There is a variety of nodes with much less power. The power dynamics are different. That is why we are working on a theory of distributed governance. When power is distributed, participants need to be engaged in distributed governance to get anything done and to understand the way in which diverse actors use this power.
Many analyses of blockchain adopt the model of a centralised governance. However, blockchain governance is polycentric: it does not have one centre of power. It builds upon polycentric governance and actors, which interact with and influence each other with a particular outcome. With this project, we aim to aggregate all these pieces and build a broader theoretical framework around the challenges, opportunities and thinking around this type of governance.
The regulation of blockchains differs across the world. Which one is closest to the ‘ideal’ model of distributed governance?
In the US, they are more focused on regulation; to make sure users are unable to issue tokens, and that the emission of cryptocurrencies complies with financial regulation. There is less effort to provide accommodating legal frameworks. In general, the EU is more interested in encouraging the deployment of the technology and less afraid of cryptocurrencies and blockchain’s security aspects. China has made any cryptocurrency transactions illegal because they want to control internal monetary movements. They recognise the potential of this technology and use it for their own interest to reinforce their hegemony as opposed to using it as a way of increasing institutional trust and accountability.
How has the Covid-19 pandemic affected the development of blockchain technology?
The pandemic demonstrated quite well the limitations of international cooperation regarding vaccine certification, and the need for a privacy-compliant system that provides a sufficient degree of verifiability. In our project, we look at how we can use blockchain technology to create a credential system to ensure that someone is entitled to travel and carry out other activities, and yet does not disclose all personal information. Can we create a shared database without having to rely on a centralised entity?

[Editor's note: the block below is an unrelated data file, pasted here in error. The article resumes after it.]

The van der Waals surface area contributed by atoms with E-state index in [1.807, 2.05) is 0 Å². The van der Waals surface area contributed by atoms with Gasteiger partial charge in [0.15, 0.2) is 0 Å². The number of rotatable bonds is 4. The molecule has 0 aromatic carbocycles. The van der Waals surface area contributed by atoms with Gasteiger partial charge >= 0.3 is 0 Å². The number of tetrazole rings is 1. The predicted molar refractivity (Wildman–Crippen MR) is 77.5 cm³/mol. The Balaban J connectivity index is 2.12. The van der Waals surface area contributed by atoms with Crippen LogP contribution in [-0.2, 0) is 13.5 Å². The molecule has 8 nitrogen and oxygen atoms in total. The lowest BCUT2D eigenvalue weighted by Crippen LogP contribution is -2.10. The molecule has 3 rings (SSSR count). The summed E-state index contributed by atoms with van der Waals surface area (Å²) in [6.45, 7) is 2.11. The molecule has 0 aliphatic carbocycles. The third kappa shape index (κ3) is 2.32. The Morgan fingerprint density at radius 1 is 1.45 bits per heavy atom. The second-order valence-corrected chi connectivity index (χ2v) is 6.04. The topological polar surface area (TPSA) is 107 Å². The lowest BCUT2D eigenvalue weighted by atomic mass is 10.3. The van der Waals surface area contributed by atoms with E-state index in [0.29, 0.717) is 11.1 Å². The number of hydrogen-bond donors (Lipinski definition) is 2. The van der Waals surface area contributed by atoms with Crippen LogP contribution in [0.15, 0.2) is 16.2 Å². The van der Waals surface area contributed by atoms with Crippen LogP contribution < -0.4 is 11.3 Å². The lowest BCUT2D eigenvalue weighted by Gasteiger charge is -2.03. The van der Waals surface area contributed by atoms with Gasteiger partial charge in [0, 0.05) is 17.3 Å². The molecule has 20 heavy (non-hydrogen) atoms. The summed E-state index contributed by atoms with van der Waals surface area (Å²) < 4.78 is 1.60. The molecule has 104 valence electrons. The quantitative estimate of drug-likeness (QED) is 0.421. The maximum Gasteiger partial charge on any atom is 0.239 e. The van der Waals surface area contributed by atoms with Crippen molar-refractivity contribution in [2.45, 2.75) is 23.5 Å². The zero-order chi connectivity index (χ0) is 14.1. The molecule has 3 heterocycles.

Today, one needs to trust government agencies that manage the vaccinations and the laws and regulations that provide oversight. In blockchain, one does not need to trust those entities and less oversight is needed because the technology guarantees the operations. As long as you believe that the cryptography will not be broken and that there are no flaws in the system, it is easier for a citizen to interact with those entities. The institutions will become more trustworthy.
Primavera de Filippi received her bachelor and master degrees in Economics and Management from the Bocconi University. She also holds a master degree in Intellectual Property from the University of Queen Mary of London. In her PhD thesis, she explored the legal challenges of copyright law in the digital environment. This guided her research focus on blockchain technology and artificial intelligence. Her current roles include Director of Research at the National Center of Scientific Research in Paris, Visiting Fellow at the Robert Schuman Centre for Advanced Studies at the European University Institute, to Faculty Associate at Harvard University.